Swimming the Tiber 37: Pass Interference

I’m going to go ahead and apologize for the title of this post. It’s mostly a sports pun on what I’m going to talk about this week, but it’s probably also my subconscious asserting itself a mere 4.5 weeks before the first kickoff of the college football season this year. So if you’re not a sports person, you probably don’t appreciate it, and if you are a sports person, you’re probably annoyed to be reminded about football when there still isn’t any to watch. Sorry.

Last time, I talked about how Scripture and faithful philosophy teach that you can’t break apart a marriage (not just shouldn’t, but literally can’t). About four months before that, I talked about the sacrament of marriage and, later in that long post, I talked about contraception in brief. Today, I want to summarize those points again, and then go on to talk about some of the other implications here.

From before, let’s recall:

  • Sex must only occur in the context of marriage (otherwise, it’s called “fornication”).
  • Sex in marriage must be unitive and procreative.
  • Pleasure is part of being unitive and is therefore not forbidden.
  • To be procreative does not mean to procreate with every marital act, but to be open to conception (not intentionally striving to abolish God’s design or thwart his intentions).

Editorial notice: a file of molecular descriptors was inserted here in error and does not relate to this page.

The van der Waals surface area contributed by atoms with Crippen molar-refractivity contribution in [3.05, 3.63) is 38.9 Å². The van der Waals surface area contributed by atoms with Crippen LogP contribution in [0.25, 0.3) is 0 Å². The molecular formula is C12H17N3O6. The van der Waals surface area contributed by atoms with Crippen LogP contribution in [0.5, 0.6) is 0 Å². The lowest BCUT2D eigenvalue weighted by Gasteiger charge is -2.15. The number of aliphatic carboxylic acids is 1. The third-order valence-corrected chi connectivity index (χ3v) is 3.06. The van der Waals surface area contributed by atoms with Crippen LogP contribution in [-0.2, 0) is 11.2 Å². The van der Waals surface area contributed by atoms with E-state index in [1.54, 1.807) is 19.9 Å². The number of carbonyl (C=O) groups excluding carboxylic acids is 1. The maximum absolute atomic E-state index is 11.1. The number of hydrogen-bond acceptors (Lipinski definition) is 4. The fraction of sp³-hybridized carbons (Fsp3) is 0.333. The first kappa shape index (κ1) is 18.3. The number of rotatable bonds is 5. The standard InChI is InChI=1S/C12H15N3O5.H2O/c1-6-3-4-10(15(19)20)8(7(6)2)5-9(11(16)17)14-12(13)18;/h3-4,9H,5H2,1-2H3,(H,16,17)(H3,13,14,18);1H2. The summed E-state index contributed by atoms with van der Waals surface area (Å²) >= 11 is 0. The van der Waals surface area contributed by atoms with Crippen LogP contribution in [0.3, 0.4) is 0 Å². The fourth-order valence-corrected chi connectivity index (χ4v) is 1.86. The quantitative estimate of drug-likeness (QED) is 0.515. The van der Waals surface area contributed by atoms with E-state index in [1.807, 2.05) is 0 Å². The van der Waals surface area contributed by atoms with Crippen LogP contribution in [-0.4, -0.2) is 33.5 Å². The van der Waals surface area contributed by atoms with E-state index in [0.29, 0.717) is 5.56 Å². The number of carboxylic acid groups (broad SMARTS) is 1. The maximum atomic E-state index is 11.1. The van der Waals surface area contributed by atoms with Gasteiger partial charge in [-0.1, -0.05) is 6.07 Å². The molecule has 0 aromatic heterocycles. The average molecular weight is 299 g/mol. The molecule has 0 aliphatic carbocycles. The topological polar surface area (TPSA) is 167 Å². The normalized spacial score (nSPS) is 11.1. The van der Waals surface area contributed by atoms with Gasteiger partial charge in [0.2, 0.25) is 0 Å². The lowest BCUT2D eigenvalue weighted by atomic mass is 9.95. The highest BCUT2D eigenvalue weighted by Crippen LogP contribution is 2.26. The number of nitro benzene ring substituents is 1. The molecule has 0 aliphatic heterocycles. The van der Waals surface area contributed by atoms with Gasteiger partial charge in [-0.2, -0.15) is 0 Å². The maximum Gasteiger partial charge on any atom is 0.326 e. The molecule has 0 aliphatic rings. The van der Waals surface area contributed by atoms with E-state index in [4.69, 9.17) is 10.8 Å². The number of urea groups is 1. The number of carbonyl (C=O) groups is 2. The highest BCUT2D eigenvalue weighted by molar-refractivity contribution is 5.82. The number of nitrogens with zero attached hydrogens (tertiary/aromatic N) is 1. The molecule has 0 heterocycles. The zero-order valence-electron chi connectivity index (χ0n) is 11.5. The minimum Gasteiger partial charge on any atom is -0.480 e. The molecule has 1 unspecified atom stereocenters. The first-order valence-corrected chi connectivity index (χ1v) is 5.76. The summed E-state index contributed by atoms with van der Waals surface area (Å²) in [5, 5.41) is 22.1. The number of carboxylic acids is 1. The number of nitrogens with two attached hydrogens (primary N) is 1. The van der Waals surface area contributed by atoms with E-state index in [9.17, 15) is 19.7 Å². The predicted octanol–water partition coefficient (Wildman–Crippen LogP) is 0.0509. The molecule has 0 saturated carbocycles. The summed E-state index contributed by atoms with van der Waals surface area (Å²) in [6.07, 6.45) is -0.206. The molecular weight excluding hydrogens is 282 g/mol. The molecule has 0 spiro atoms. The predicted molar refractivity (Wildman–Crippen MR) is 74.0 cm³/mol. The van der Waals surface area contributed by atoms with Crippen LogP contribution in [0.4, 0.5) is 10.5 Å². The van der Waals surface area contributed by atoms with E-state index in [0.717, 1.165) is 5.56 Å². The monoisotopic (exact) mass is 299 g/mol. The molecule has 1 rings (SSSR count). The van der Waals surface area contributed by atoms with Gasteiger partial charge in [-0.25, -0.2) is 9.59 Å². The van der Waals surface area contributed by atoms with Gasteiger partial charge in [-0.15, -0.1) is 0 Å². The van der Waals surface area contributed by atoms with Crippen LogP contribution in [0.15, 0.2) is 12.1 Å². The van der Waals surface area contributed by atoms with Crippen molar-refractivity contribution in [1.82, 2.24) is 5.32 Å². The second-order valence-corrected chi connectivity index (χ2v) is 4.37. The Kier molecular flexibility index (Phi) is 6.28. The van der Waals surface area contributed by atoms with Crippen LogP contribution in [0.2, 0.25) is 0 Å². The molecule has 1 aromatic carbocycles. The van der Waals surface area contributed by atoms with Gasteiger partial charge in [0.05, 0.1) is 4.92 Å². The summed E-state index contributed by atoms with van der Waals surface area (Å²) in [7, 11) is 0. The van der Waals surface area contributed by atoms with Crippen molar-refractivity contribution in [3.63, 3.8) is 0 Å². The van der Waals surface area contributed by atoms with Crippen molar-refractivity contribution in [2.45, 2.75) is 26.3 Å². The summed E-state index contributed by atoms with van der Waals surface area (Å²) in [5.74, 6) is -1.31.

• Because we are whole and equal persons before God, we should treat each other as whole persons in sex, too, not as objects to be used for particular purposes.

So we know that contraception is wrong. Any barrier method (e.g., condoms) literally interferes with the marital embrace, physically withholding one spouse’s fertility from the other; this controverts the procreative and the unitive purposes of sex and compels both spouses to use each other as objects instead of treating each other as people. Spermicides provide a chemical barrier (rather than a physical one). Hormonal contraceptives (and all other “medical” contraceptives) take properly functioning organs and inhibit that function;1 that behavior alone should give us pause because medicine is supposed to restore healthy functions, not take them away. There is also, of course, onanism (which I talked about in my first post on marriage), which is both sinful and completely ineffective as a contraception.